Long Walk to Freedom By Nelson Mandela – 1994

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Success is most likely when it becomes a necessity.

 

Nelson Mandela grew up in a traditional village in the Transkei in South Africa hundreds of miles from either Johannesburg or Cape town. A member of the Thembu tribe that forms part of the Xhosa nation. Hid father was both a tribal chief ton and adviser to the Thembu king and Mandela was groomed to follow in his fathers foot steps. The name given to him at birth was prophetically Rolilahlah, in his native Xhosa the meaning of the name is trouble maker. The first member of his family to go to school Mandela was given his English name Nelson. He recalls and idealic Transkei childhood of animal Harding stick fighting and story telling. But after his father died he was moved to the Thembu capital to live under the wing of the tribal chief.

 

In his early years Mandela says, he saw the white man more as a benefactor than an oppressor, admired the British culture and its political system. He came to realize that Xhosa were a conquered people with most of the men having to slave away in gold mines for little pay or work on white owned farms. Mandela observed, no matter how high a black man advanced, he was still considered inferior to the lowest white man.

 

Early Lessons, Life long contacts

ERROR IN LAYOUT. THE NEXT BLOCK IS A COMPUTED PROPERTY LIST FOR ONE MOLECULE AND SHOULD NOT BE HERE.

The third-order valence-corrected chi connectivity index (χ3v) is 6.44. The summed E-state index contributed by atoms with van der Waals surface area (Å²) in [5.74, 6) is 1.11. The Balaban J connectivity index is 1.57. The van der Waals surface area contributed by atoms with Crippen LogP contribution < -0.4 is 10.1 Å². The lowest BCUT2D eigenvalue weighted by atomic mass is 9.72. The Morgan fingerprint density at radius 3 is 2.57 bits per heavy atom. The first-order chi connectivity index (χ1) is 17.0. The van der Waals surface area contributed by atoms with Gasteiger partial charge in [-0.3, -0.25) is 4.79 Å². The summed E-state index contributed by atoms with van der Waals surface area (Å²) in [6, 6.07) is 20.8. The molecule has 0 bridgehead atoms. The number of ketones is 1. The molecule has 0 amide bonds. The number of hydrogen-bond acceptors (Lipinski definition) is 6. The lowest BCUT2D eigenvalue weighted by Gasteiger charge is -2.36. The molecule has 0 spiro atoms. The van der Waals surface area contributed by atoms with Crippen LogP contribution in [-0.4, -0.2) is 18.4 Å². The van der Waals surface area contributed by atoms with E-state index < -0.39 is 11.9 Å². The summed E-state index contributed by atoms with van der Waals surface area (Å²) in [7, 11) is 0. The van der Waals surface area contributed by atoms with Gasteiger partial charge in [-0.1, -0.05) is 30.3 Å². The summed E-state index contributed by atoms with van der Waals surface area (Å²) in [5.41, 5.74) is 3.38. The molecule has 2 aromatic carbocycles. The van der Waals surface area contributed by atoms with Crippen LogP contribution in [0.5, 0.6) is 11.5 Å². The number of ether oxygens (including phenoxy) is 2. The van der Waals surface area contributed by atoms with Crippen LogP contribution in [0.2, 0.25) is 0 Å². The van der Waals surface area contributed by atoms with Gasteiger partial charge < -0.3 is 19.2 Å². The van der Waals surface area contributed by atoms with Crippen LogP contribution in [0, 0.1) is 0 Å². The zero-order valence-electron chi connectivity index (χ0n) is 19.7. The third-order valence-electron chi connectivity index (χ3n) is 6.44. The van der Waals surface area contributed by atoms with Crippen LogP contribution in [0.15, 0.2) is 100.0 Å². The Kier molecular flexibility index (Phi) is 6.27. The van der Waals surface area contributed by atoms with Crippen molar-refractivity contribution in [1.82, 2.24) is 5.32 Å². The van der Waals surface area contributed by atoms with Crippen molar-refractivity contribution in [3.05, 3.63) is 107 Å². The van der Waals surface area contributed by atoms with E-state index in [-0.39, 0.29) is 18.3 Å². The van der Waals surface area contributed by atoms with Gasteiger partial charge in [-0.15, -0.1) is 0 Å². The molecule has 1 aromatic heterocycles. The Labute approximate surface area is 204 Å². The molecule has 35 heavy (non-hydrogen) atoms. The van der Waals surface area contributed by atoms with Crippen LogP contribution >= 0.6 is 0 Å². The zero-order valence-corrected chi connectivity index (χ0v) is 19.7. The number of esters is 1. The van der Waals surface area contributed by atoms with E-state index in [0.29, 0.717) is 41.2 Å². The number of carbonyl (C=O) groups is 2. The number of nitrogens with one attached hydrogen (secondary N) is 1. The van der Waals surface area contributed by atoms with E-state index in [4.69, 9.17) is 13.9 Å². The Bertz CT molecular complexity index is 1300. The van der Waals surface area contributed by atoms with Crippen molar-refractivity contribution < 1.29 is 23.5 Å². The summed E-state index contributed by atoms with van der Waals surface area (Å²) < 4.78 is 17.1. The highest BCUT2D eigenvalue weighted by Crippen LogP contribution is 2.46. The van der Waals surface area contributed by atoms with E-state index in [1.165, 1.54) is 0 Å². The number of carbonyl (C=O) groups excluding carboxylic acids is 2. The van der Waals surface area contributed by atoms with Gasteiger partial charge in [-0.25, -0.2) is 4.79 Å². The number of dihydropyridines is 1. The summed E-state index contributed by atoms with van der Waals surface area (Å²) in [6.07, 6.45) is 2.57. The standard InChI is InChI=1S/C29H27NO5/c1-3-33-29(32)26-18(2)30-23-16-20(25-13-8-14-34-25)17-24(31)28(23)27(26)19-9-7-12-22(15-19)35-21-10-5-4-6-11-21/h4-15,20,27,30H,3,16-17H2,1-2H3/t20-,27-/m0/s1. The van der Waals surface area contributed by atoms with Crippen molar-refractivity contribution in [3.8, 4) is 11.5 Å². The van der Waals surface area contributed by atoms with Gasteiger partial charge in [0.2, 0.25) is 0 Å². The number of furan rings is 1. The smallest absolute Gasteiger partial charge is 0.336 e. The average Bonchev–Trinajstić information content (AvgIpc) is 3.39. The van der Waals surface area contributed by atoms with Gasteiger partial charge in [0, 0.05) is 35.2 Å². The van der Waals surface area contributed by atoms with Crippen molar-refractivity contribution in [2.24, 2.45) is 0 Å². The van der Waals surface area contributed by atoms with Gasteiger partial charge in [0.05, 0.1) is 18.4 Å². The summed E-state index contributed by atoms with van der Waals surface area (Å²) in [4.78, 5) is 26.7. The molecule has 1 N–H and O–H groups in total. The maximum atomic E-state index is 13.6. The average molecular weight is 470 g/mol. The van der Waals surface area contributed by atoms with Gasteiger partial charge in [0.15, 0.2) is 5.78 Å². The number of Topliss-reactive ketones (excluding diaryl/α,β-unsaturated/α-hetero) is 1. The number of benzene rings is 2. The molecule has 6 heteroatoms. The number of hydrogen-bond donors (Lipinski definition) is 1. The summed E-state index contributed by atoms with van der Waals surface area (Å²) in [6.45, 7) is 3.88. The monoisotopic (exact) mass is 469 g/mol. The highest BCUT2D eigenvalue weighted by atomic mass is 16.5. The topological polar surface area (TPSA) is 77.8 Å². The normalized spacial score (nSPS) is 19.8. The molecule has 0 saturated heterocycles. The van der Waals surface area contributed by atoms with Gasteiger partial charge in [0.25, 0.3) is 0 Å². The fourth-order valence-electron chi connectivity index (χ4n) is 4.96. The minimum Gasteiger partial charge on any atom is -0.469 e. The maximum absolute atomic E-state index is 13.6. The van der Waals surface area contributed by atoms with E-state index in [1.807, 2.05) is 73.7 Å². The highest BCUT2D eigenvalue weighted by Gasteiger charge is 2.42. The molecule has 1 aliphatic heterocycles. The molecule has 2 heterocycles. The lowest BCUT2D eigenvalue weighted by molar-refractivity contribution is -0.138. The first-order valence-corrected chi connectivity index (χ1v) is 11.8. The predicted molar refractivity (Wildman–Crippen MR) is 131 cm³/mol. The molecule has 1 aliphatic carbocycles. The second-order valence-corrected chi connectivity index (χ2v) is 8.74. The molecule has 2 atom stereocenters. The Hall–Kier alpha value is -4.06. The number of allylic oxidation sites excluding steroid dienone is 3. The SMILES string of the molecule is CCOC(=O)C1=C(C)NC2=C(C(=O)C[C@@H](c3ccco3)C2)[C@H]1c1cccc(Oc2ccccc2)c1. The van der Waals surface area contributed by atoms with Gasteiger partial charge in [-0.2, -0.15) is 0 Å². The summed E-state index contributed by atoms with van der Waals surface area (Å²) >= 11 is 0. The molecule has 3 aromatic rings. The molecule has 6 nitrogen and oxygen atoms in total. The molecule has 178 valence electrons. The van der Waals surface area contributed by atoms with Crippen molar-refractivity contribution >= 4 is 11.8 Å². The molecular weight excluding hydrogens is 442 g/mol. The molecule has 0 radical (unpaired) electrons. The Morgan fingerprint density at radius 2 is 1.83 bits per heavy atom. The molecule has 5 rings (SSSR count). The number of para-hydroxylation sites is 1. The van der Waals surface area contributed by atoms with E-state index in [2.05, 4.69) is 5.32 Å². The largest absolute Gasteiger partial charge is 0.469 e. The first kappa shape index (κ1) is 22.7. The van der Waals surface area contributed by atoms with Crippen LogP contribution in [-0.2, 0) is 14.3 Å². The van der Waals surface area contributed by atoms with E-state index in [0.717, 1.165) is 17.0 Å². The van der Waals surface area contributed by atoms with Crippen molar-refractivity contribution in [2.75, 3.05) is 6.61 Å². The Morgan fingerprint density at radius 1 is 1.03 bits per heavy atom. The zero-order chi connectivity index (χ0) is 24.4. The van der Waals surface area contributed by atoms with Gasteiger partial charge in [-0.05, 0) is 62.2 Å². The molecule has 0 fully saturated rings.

As a student Mandela was introverted and not brilliant but worked hard. He was placed in an English style secondary school for blacks and met young people from other backgrounds and began to get a sense of being African as opposed to simply Thembu or Xhosa. At Fort hare university college, run by missionaries with black professors, he studied English and anthropology, politics, native administration and roman Dutch law. At this time his ambition was to be a law level civil servant, a Clark or a interpolator in the native affairs department. For a black South African, Mandela’s education was privileged, and he believed that a BA was his ticket to prosperity, only later he realised that their where people without degrees who were smarter then he was, and that character was the greater ingredient in success. Competing id cross country in college taught him he could make up for a luck in natural training by hard work. In his studies he observed, I saw many young men who had great natural ability, but who did not have discipline and patient to build on their endowment. Back home from college for a break, Mandela found an arranged marriage waiting for him on which he was not keen and fled to Johannesburg. After trying to get work in the offices of a gold mine, he eventually found an article courtship in a liberal Jewish law firm. He was paid pity and often had to walk in the centre of Johannesburg from his township. Slowly he began to get involve in politics and the Africa National Congress – ANC, but for a number of years was more as observer that activist. It was that this time that he met ANC Stewart Walter Sesulu, a real estate agent when blacks were still allowed to own some property. A black lawyer was a great novelty and when Mandela enrolled in the university of Wits Waters Rand for a bachelor of law degree in 1943, he was the only Africa black student in the faculty. His discomfort was lessened by a support of white students and Indians who would later prove to be important in the struggle for black freedom.